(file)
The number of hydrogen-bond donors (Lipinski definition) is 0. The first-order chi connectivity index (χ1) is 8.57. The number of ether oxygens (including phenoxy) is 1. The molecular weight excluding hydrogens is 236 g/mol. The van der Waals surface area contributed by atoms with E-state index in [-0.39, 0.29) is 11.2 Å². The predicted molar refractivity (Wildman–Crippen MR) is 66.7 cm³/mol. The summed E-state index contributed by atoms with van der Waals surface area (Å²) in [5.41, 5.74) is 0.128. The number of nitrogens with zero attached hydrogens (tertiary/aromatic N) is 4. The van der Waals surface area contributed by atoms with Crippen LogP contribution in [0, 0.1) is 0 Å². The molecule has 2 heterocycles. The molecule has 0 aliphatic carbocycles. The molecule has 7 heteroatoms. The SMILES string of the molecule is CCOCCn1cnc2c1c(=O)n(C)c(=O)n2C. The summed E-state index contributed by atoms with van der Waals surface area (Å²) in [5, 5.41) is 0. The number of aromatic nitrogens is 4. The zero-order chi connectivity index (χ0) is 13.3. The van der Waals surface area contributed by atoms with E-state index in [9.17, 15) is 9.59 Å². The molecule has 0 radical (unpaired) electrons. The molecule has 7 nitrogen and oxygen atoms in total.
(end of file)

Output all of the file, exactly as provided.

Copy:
The number of hydrogen-bond donors (Lipinski definition) is 0. The first-order chi connectivity index (χ1) is 8.57. The number of ether oxygens (including phenoxy) is 1. The molecular weight excluding hydrogens is 236 g/mol. The van der Waals surface area contributed by atoms with E-state index in [-0.39, 0.29) is 11.2 Å². The predicted molar refractivity (Wildman–Crippen MR) is 66.7 cm³/mol. The summed E-state index contributed by atoms with van der Waals surface area (Å²) in [5.41, 5.74) is 0.128. The number of nitrogens with zero attached hydrogens (tertiary/aromatic N) is 4. The van der Waals surface area contributed by atoms with Crippen LogP contribution in [0, 0.1) is 0 Å². The molecule has 2 heterocycles. The molecule has 0 aliphatic carbocycles. The molecule has 7 heteroatoms. The SMILES string of the molecule is CCOCCn1cnc2c1c(=O)n(C)c(=O)n2C. The summed E-state index contributed by atoms with van der Waals surface area (Å²) in [5, 5.41) is 0. The number of aromatic nitrogens is 4. The zero-order chi connectivity index (χ0) is 13.3. The van der Waals surface area contributed by atoms with E-state index in [9.17, 15) is 9.59 Å². The molecule has 0 radical (unpaired) electrons. The molecule has 7 nitrogen and oxygen atoms in total.